Tuesday, September 20, 2011

Buying a side of beef: Lesson four: Cuts of beef

It has been a busy few weeks at the ranch but today we return to our "How Stuff Works" series on how to buy a side of beef. Lesson four will cover the different cuts of beef and where they come from on the carcass.

If you are just joining us, be sure to catch up the other lessons in this series on how to buy a side of beef:

Buying a side of beef can be an economical way of filling the freezer and supporting your local farmer but the process can be extremely confusing for the first time customer. Here's a detailed primer on how it works and what to expect.

In lesson three we learned about how to calculate the cost of a side of beef and the fees paid to both the farmer and the butcher. Here we consider the type of cuts your family normally eats and learn where certain cuts come from on a side of beef.

Before interfacing with the butcher to provide your cut instructions, you will want to have an idea of what kind of cuts you like and those that you do not care for so much. Think of the ways you normally eat beef:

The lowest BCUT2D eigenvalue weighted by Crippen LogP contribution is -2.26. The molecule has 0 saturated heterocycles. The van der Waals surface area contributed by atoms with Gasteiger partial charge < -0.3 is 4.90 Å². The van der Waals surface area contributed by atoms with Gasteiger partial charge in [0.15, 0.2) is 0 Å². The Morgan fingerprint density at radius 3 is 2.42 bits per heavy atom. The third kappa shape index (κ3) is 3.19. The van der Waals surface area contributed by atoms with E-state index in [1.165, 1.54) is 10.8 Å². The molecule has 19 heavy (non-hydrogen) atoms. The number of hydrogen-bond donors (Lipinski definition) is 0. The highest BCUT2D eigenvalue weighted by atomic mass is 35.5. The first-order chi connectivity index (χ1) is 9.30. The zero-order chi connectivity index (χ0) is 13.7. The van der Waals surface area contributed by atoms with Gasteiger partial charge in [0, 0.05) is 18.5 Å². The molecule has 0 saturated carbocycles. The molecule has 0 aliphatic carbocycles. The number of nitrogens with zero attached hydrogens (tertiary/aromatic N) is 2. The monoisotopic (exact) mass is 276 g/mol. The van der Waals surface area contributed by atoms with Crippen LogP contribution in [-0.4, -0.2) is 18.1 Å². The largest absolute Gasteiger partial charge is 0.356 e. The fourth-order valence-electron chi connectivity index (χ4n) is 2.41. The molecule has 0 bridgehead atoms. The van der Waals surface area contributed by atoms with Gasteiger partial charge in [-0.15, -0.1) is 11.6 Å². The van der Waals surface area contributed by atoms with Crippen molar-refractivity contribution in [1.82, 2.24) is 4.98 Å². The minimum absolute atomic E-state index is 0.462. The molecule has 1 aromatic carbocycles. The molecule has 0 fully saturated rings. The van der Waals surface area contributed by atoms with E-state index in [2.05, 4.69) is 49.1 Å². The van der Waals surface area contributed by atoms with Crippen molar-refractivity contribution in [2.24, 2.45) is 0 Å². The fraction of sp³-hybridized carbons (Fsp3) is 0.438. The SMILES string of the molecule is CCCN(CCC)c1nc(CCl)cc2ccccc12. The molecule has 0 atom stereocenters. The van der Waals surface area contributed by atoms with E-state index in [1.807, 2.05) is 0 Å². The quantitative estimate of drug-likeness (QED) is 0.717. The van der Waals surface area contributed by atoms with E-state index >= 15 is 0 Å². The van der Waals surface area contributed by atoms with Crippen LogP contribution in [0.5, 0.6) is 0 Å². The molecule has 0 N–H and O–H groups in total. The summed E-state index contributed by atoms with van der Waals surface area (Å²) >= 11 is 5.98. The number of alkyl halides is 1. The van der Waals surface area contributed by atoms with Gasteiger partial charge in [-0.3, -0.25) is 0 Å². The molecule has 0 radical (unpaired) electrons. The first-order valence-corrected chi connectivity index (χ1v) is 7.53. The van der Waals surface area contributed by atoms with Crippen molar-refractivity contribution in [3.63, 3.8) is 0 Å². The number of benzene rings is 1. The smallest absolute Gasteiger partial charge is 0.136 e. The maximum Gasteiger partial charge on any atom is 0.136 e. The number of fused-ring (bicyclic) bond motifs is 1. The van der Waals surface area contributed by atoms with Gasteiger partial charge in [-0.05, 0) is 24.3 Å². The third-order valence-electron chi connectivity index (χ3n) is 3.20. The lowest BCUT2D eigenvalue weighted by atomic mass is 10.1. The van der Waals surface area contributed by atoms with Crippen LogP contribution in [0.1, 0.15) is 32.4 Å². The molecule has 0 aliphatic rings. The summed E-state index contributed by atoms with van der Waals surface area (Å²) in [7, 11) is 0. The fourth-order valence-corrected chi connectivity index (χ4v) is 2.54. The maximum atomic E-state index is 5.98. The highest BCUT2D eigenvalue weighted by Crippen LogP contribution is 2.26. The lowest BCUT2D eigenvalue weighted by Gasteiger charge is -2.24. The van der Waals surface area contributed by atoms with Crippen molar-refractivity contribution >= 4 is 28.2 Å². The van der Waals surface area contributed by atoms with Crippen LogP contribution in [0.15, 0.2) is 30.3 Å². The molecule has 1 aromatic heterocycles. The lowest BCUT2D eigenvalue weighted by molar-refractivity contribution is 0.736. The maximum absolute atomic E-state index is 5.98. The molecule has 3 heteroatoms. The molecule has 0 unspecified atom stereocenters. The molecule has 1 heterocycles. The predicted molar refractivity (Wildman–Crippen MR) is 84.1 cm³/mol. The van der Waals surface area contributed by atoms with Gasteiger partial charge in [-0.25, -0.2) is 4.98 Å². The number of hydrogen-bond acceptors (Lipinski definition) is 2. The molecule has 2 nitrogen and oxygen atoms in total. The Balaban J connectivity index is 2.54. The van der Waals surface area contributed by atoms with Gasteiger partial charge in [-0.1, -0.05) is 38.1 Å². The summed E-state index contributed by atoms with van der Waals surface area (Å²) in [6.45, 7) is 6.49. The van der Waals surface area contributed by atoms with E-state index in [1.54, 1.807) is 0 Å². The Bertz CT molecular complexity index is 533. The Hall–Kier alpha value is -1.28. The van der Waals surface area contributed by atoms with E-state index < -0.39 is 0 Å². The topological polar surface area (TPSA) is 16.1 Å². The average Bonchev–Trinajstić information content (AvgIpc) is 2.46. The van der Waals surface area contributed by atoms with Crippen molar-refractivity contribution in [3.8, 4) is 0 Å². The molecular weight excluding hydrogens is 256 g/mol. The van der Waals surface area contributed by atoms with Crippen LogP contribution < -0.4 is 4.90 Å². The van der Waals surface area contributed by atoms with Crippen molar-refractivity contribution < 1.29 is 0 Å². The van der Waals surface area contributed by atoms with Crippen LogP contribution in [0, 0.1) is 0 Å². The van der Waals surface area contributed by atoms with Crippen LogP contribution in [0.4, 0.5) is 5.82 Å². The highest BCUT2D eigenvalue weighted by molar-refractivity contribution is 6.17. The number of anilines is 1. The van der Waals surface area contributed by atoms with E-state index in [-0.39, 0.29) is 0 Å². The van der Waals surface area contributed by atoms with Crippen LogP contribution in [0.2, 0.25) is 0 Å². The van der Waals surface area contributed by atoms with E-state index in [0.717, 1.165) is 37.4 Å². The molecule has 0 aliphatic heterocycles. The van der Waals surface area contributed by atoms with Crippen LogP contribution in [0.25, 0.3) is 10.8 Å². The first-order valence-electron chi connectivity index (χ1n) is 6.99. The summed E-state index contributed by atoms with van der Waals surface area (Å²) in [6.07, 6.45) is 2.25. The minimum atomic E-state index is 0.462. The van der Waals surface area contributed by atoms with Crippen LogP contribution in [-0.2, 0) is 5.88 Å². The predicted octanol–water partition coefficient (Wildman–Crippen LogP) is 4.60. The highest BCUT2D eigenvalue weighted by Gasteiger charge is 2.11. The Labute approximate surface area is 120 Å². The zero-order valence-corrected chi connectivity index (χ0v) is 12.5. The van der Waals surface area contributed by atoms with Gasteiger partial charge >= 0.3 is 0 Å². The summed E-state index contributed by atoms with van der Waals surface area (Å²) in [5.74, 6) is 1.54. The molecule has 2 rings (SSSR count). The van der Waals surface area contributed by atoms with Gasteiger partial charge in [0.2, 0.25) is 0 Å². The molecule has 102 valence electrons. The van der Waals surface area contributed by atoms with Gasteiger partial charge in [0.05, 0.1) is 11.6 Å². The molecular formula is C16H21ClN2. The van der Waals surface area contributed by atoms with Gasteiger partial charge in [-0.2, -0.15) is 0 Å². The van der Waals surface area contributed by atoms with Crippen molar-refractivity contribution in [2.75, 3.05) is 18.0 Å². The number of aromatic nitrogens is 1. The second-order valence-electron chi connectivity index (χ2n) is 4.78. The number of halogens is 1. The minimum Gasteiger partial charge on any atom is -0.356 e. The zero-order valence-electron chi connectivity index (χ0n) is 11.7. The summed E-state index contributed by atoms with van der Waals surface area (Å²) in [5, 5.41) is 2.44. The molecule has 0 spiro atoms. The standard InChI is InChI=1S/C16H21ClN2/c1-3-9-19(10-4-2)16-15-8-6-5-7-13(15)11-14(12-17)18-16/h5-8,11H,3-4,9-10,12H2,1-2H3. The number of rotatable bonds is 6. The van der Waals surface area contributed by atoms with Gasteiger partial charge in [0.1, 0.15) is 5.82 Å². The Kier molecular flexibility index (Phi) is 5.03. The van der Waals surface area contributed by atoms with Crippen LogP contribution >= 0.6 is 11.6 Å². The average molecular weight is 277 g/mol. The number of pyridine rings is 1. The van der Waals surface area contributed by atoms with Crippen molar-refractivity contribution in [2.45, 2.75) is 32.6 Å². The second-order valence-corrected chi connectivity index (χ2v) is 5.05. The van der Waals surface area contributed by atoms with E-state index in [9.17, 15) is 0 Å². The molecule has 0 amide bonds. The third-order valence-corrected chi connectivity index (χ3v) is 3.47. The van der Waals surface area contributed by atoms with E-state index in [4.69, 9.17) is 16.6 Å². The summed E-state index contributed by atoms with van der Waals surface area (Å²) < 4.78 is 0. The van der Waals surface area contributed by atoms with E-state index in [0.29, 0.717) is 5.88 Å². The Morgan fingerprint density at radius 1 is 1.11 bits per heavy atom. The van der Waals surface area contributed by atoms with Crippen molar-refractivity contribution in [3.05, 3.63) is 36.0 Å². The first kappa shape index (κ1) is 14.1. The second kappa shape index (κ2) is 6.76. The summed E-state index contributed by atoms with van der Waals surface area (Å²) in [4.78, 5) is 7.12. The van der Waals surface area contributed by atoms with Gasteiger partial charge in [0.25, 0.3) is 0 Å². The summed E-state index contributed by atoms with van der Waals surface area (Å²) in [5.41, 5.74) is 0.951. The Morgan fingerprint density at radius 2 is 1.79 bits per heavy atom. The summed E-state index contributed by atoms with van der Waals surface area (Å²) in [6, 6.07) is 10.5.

- Is your family a "sit down, steak and potatoes type family" with a portion of meat for each person?

- Or, are you the type to use beef as an ingredient in a meal like stirfry and casseroles?

- Are you the type of cook to prepare a large meal with the intention of eating leftovers?

- Does your family use ground beef frequently in meal planning? How many pounds do you tend to prepare each serving?

- How frequently do you cook a roast?

- Do you see yourself preparing many meals using stew meat, short ribs, shanks or soup bones?

- Would you be interested in receiving any of the offal or variety meats (beef liver, heart or tongue)?

This brings me to a famous butcher's joke:

A man walks into the butcher shop to purchase a side of pork. 
When the butcher inquires about how the customer would like his